6 Steps to a More Marketable LinkedIn Profile

NOTE: This article by Jeff Haden originally appears here.

Somewhere along the line you started treating it more like a resume. It’s time to fix that.


Overall, LinkedIn is the best social media platform for entrepreneurs, business owners, and professionals. Unfortunately, your LinkedIn profile may not be helping you to create those connections.

So let’s tune yours up with six simple steps:

Make yourself more marketable on LinkedInStep 1. Revisit your goals. At its most basic level LinkedIn is about marketing: marketing your company or marketing yourself. But that focus probably got lost as you worked through the mechanics of completing your profile, and what started as a marketing effort turned into a resume completion task. Who you are isn’t as important as what you hope to accomplish, so think about your goals and convert your goals into keywords, because keywords are how people find you on LinkedIn.

But don’t just whip out the Google AdWords Keyword Tool and identify popular keywords. It’s useful but everyone uses it—and that means, for example, that every Web designer has shoehorned six- and seven-digit searches-per-month keywords like “build a website,” “website templates,” “designing a website,” and “webmaster” into their profile. It’s hard to stand out when you’re one of millions.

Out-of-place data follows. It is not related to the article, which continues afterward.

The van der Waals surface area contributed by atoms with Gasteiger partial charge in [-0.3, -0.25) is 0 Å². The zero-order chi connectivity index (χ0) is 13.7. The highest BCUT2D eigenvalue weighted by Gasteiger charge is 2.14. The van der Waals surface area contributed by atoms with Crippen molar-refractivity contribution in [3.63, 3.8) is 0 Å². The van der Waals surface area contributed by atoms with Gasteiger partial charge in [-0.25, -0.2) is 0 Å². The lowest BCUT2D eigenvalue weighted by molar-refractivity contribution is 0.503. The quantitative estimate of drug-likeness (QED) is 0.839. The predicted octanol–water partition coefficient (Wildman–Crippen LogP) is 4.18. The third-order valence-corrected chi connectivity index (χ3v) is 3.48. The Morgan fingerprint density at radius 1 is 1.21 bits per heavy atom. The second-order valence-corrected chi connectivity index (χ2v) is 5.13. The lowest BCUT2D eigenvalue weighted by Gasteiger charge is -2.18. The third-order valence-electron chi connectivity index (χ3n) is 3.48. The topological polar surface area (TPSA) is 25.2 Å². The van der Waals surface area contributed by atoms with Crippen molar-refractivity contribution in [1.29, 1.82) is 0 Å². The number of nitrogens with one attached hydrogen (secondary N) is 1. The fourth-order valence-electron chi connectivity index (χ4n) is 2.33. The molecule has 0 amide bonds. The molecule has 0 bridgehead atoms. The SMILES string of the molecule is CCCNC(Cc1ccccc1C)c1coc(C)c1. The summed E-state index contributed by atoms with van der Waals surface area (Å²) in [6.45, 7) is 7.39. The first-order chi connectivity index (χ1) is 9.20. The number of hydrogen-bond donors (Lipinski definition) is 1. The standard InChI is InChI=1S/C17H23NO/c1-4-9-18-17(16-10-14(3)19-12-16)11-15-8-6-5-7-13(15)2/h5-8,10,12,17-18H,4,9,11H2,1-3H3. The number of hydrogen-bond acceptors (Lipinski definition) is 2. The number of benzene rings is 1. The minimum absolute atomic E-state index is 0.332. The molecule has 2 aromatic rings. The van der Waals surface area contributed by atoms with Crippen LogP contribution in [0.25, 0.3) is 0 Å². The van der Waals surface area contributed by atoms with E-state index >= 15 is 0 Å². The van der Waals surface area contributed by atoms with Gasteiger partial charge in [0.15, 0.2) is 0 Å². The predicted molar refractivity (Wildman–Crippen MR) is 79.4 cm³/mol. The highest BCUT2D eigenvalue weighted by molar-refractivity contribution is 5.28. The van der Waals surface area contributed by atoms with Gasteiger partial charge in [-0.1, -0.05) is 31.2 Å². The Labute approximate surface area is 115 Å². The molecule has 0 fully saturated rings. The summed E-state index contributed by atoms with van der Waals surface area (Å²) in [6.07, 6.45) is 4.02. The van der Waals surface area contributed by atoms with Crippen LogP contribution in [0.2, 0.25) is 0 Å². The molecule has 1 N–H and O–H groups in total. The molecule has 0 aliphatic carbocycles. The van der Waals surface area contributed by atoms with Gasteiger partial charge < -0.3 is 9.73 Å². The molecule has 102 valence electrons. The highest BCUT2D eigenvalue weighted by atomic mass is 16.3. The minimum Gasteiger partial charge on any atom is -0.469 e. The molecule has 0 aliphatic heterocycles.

Go a step further and think about words that have meaning in your industry. Some are process-related; others are terms only used in your field; others might be names of equipment, products, software, or companies.

Use a keyword tool to find general terms that could attract a broader audience, and then dig deeper to target your niche by identifying keywords industry insiders might search for.

Then sense-check your keywords against your goals. If you’re a Web designer but you don’t provide training, the 7 million monthly Google searches for  “how to Web design” don’t matter.

Step 2. Layer in your keywords. The headline is a key factor in search results, so pick your most important keyword and make sure it appears in your headline. “Most important” doesn’t mean most searched, though; if you provide services to a highly targeted market the keyword in your headline should reflect that niche. Then work through the rest of your profile and replace some of the vague descriptions of skills, experience, and educational background with keywords. Your profile isn’t a term paper so don’t worry about a little repetition. A LinkedIn search scans for keywords, and once on the page, so do people.

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